Vincent Grimm

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Portrait of Vincent Grimm. Wood engraving from 1850 from the Elke Rehder collection.

Vincent (Vincenz, Vince) Grimm (1800, Vienna – 15 January 1872, Budapest) was a Hungarian chess master.[1]

Born in Vienna, he moved to Pest, Hungary in 1823. Grimm has a wide variety of professions and hobbies throughout his life. He was an artist, an art dealer, a pianist, a linguist, a well known billiards master, a gifted drawer, consequently a lithographer and a cartographer. He was also a president of the Pesth (later Budapest) Chess Club which was founded in 1839. Grimm, along with József Szén, Johann Löwenthal, J. Oppenheim, the Zenner brothers, and other players from city of Pesth won a chess correspondence match against Paris between 1842 and 1846, and scored a shocking 2–0 victory, while introducing the Hungarian Defense: 1.e4 e5 2.Nf3 Nc6 3.Bc4 Be7.[2]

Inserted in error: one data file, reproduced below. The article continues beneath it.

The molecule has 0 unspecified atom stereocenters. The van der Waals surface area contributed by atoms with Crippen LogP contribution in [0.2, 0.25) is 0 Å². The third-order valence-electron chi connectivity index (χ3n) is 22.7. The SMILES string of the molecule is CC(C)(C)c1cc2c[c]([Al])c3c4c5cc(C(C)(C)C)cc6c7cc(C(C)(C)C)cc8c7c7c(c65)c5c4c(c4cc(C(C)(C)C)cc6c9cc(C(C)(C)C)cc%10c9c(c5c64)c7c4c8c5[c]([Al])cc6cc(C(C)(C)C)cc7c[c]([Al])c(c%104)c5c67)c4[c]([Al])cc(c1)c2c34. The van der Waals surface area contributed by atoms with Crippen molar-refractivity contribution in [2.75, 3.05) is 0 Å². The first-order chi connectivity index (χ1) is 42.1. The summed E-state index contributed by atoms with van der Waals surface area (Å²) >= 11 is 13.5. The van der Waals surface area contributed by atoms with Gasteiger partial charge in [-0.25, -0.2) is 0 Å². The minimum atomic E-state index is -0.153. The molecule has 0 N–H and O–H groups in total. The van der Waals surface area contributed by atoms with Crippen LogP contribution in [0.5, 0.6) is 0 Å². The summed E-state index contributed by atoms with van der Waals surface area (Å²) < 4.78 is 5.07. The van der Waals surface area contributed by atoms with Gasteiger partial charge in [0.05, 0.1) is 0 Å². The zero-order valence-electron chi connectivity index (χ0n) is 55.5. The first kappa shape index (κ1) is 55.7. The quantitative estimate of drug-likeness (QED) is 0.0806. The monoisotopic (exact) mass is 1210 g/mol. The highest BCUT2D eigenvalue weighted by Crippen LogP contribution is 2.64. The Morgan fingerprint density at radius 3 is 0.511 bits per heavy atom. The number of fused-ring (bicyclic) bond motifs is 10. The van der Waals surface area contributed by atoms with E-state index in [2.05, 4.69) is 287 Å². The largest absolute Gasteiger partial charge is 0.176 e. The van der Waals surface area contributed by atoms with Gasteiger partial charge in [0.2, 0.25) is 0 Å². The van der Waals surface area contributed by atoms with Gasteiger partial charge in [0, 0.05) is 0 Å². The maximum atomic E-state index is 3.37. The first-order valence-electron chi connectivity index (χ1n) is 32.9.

Grimm received an invitation to compete in the London 1851 chess tournament. He, however, had been involved in the Hungarian Revolution of 1848 against the Habsburg Empire, and was arrested for printing and distributing subversive literature - the famous Kossuth bank notes. He was exiled in Aleppo, Syria (then Ottoman Empire), and was unable to take his place in the tournament.[3] In Syria/Turkey, he converted to Islam,[4] and changed his name to either Murad Bey or Mustafa Bey. He returned to Hungary in 1868.[5]

His name is attached to the Grimm Attack in the King's Gambit, Bishop's Gambit (C33): 1.e4 e5 2.f4 exf4 3.Bc4 Qh4+ 4.Kf1 g5 5.Nc3 Bg7 6.d4 d6 7.e5.